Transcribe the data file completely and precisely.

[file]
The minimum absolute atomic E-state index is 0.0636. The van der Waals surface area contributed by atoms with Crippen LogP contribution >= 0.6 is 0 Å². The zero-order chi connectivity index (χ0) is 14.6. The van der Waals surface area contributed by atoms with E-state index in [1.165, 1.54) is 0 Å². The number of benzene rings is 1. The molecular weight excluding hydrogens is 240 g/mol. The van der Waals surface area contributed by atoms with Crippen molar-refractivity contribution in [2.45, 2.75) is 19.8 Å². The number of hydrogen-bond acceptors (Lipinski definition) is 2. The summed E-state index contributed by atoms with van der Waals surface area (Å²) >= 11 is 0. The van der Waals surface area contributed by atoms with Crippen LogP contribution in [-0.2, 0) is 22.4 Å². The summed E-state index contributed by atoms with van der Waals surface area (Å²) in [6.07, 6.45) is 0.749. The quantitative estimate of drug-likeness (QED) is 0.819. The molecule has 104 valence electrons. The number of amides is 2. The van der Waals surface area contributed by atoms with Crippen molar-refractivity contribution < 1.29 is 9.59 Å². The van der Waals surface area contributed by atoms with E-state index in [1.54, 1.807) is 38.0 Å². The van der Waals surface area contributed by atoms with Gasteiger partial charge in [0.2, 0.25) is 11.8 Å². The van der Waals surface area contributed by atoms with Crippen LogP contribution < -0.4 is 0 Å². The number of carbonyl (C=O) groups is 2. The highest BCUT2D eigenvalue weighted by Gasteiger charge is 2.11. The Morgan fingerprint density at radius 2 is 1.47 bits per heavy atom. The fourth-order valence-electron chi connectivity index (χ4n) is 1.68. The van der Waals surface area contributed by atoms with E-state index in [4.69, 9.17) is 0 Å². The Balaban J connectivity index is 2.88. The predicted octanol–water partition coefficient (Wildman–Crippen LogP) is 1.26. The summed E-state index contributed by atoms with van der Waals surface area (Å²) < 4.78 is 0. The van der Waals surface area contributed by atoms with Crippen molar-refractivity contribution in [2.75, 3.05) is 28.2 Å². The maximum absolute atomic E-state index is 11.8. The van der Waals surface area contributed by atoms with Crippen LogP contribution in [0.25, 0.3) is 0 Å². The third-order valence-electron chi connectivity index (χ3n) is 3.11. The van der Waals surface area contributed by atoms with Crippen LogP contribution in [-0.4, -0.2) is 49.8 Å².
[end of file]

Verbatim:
The minimum absolute atomic E-state index is 0.0636. The van der Waals surface area contributed by atoms with Crippen LogP contribution >= 0.6 is 0 Å². The zero-order chi connectivity index (χ0) is 14.6. The van der Waals surface area contributed by atoms with E-state index in [1.165, 1.54) is 0 Å². The number of benzene rings is 1. The molecular weight excluding hydrogens is 240 g/mol. The van der Waals surface area contributed by atoms with Crippen molar-refractivity contribution in [2.45, 2.75) is 19.8 Å². The number of hydrogen-bond acceptors (Lipinski definition) is 2. The summed E-state index contributed by atoms with van der Waals surface area (Å²) >= 11 is 0. The van der Waals surface area contributed by atoms with Crippen LogP contribution in [-0.2, 0) is 22.4 Å². The summed E-state index contributed by atoms with van der Waals surface area (Å²) in [6.07, 6.45) is 0.749. The quantitative estimate of drug-likeness (QED) is 0.819. The molecule has 104 valence electrons. The number of amides is 2. The van der Waals surface area contributed by atoms with Crippen molar-refractivity contribution < 1.29 is 9.59 Å². The van der Waals surface area contributed by atoms with E-state index in [1.54, 1.807) is 38.0 Å². The van der Waals surface area contributed by atoms with Gasteiger partial charge in [0.2, 0.25) is 11.8 Å². The van der Waals surface area contributed by atoms with Crippen LogP contribution < -0.4 is 0 Å². The number of carbonyl (C=O) groups is 2. The highest BCUT2D eigenvalue weighted by Gasteiger charge is 2.11. The Morgan fingerprint density at radius 2 is 1.47 bits per heavy atom. The fourth-order valence-electron chi connectivity index (χ4n) is 1.68. The van der Waals surface area contributed by atoms with E-state index in [4.69, 9.17) is 0 Å². The Balaban J connectivity index is 2.88. The predicted octanol–water partition coefficient (Wildman–Crippen LogP) is 1.26. The summed E-state index contributed by atoms with van der Waals surface area (Å²) < 4.78 is 0. The van der Waals surface area contributed by atoms with Crippen molar-refractivity contribution in [2.75, 3.05) is 28.2 Å². The maximum absolute atomic E-state index is 11.8. The van der Waals surface area contributed by atoms with Crippen LogP contribution in [0.25, 0.3) is 0 Å². The third-order valence-electron chi connectivity index (χ3n) is 3.11. The van der Waals surface area contributed by atoms with Crippen LogP contribution in [-0.4, -0.2) is 49.8 Å².